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U.S.-China Economic and Security Review Commission, "Hearing: China’s Proliferation Practices, and the Development of its Cyber and Space Warfare Capabilities," May 20, 2008

This hearing was conducted by the U.S.-China Economic and Security Review Commission on May 20, 2008. The U.S.-China Economic and Security Review Commission was created by the U.S. Congress in 2000 to monitor, investigate, and submit to Congress an annual report on the national security implications of the economic relationship between the United States and the People’s Republic of China.
May 20, 2008

May 20, 2008
Room 562, Dirksen Senate Office Building
First Street and Constitution Avenue, NE
Washington, DC  20510

Hearing Co-Chairs:  Commissioners Peter Brookes and William Reinsch

Opening Statement of William Reinsch, Commissioner

Welcome back to the hearing. I’m pleased to co-chair this hearing on these three important topics, which have significant implications for U.S. security and for international peace and security.

In our first panel this afternoon, the Commission will explore China’s cyber warfare activities. The Commission has found that Chinese military strategists have embraced the use of cyber attacks as a military tactic and part of the Chinese military doctrine. Such attacks, if carried out strategically on a large scale, could have catastrophic effects on the target country’s critical infrastructure. The purpose of this panel is to examine what capabilities the Chinese military has developed, and what the impact of a potential attack would be on U.S. security and critical infrastructure.

Our last panel of the day will examine China’s proliferation practices and nonproliferation commitments. Last year in its Annual Report the Commission concluded that China’s nonproliferation record has improved, especially after the establishment of its domestic export control system. However, serious concerns remain about the continued transfer of weapons and technology. China is a party to numerous nonproliferation agreements which create obligations to prevent the use of weapons of mass destruction and also to prevent the spread of WMD technology, materials, and delivery systems. The United States, also as a party to its international agreements on nonproliferation, can play a positive role in encouraging China’s compliance.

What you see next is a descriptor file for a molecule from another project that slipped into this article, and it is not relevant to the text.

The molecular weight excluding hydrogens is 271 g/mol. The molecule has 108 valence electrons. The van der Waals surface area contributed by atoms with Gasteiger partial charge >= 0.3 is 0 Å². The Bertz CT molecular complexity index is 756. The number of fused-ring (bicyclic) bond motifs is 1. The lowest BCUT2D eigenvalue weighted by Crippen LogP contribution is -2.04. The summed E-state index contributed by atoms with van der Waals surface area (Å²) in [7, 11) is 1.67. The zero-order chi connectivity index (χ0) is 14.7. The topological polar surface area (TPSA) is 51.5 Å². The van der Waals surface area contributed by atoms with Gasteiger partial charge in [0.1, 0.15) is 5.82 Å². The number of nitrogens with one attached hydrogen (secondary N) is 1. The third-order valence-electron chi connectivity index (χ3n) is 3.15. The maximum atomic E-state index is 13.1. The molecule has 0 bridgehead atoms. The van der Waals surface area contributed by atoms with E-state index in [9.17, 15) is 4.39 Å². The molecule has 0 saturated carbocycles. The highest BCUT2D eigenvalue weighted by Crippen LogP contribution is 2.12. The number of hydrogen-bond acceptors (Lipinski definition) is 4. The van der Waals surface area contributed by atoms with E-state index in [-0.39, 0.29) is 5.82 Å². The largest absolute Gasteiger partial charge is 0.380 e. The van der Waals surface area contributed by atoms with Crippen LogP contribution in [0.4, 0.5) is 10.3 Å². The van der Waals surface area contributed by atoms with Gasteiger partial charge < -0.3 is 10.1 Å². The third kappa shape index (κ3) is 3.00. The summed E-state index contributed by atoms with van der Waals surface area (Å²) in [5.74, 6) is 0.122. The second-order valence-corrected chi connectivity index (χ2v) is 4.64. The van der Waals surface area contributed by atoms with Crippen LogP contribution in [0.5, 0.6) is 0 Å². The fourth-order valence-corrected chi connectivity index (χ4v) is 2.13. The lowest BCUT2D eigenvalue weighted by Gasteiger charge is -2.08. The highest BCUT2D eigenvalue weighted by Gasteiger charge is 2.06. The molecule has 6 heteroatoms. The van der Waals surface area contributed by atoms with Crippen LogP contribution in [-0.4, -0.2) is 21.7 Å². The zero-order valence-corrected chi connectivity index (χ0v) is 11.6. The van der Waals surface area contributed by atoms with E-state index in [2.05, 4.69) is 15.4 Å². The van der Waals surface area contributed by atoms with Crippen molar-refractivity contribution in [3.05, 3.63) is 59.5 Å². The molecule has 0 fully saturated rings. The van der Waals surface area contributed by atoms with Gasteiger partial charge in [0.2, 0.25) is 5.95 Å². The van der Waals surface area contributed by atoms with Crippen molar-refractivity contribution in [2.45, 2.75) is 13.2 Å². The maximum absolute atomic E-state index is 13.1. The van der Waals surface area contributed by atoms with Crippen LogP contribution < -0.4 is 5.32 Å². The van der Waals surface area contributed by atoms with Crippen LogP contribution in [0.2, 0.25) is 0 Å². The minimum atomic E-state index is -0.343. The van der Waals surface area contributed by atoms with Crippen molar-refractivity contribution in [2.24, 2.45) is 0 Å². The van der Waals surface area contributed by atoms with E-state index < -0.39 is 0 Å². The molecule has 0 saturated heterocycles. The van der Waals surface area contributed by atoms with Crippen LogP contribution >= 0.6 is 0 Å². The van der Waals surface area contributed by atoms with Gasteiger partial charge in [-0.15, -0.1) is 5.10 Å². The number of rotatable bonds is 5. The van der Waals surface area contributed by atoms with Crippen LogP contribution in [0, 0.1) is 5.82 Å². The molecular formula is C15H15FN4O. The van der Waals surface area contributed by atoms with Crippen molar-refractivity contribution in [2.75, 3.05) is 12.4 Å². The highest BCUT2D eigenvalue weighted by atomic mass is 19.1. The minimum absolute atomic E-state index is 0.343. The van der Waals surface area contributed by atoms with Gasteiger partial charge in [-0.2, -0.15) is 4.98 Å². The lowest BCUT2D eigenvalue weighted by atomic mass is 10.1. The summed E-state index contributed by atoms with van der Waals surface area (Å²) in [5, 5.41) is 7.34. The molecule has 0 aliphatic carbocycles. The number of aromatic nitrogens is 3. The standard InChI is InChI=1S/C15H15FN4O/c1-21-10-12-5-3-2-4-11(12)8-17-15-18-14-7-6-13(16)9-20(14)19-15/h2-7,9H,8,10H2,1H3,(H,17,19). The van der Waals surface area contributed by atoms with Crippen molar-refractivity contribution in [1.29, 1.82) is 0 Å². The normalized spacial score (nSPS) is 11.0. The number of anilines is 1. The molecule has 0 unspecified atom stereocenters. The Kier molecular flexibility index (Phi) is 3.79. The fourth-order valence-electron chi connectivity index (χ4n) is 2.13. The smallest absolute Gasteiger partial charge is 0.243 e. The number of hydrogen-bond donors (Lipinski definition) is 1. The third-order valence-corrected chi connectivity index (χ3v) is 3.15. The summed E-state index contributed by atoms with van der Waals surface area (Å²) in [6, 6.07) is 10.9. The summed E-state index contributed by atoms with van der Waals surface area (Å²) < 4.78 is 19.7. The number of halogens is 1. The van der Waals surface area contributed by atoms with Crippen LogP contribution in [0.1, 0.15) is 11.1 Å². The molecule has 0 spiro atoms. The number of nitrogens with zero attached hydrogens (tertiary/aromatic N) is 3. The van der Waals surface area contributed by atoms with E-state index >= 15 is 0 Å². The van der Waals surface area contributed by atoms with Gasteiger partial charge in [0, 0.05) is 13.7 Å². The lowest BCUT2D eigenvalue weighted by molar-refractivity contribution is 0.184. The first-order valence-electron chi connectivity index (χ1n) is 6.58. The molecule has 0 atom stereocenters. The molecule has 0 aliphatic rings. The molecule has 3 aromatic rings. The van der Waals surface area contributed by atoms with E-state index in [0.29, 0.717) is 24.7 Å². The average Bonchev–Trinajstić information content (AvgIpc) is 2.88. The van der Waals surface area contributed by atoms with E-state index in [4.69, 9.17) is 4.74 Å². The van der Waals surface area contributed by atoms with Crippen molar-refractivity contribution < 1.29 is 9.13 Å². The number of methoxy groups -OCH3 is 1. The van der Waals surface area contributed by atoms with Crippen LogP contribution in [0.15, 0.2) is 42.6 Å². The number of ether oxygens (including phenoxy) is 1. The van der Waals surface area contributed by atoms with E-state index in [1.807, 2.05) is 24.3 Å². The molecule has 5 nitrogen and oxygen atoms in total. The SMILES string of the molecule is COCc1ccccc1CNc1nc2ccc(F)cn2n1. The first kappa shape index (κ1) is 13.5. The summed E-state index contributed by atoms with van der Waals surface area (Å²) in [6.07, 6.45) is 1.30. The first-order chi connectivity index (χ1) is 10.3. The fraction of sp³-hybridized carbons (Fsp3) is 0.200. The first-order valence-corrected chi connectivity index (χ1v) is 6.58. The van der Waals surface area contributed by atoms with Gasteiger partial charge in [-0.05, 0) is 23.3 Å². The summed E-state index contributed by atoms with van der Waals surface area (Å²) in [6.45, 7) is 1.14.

I look to the testimony of our expert witnesses and to the recommendations that they may provide for consideration by the Commission. Thank you again for participating in the hearing and we’ll begin with our first panel this afternoon.

Opening Statements
Opening Statement of William Reinsch, Commissioner

Panel I:  Congressional Perspectives
Rep. Zoe Lofgren (D, CA-16th)

Panel II:  PRC Space Capabilities
Brigadier General Jeffrey C. Horne, Deputy Commander, Joint Functional Component Command for Space, United States Strategic Command, Vandenberg Air Force Base, California
Dr. Ashley J. Tellis, Senior Associate, Carnegie Endowment for International Peace, Washington, DC
Mr. William B. Scott, author and former editor of Aviation Week and Space Technology, Colorado Springs, Colorado

Panel III:  PRC Cyber Space Capabilities
Colonel Gary D. McAlum, Director of Operations, Joint Task Force for Global Network Operations, United States Strategic Command, Arlington, Virginia
Mr. Timothy L. Thomas, analyst at the Foreign Military Studies Office, Fort Leavenworth, Kansas
Dr. James Mulvenon, Director of Advanced Studies and Analysis, Defense Group, Inc., Washington, DC

Panel IV: Administration Perspective
Ms. Patricia McNerney, Principal Deputy Assistant Secretary of State for International Security and Nonproliferation, Washington, DC

Panel V:  China's Proliferation Practices
The Honorable Stephen G. Rademaker, Senior Counsel, BGR Holding, LLC, Washington, DC
Mr. Henry D. Sokolski, Executive Director, Nonproliferation Policy Education Center, Washington, DC



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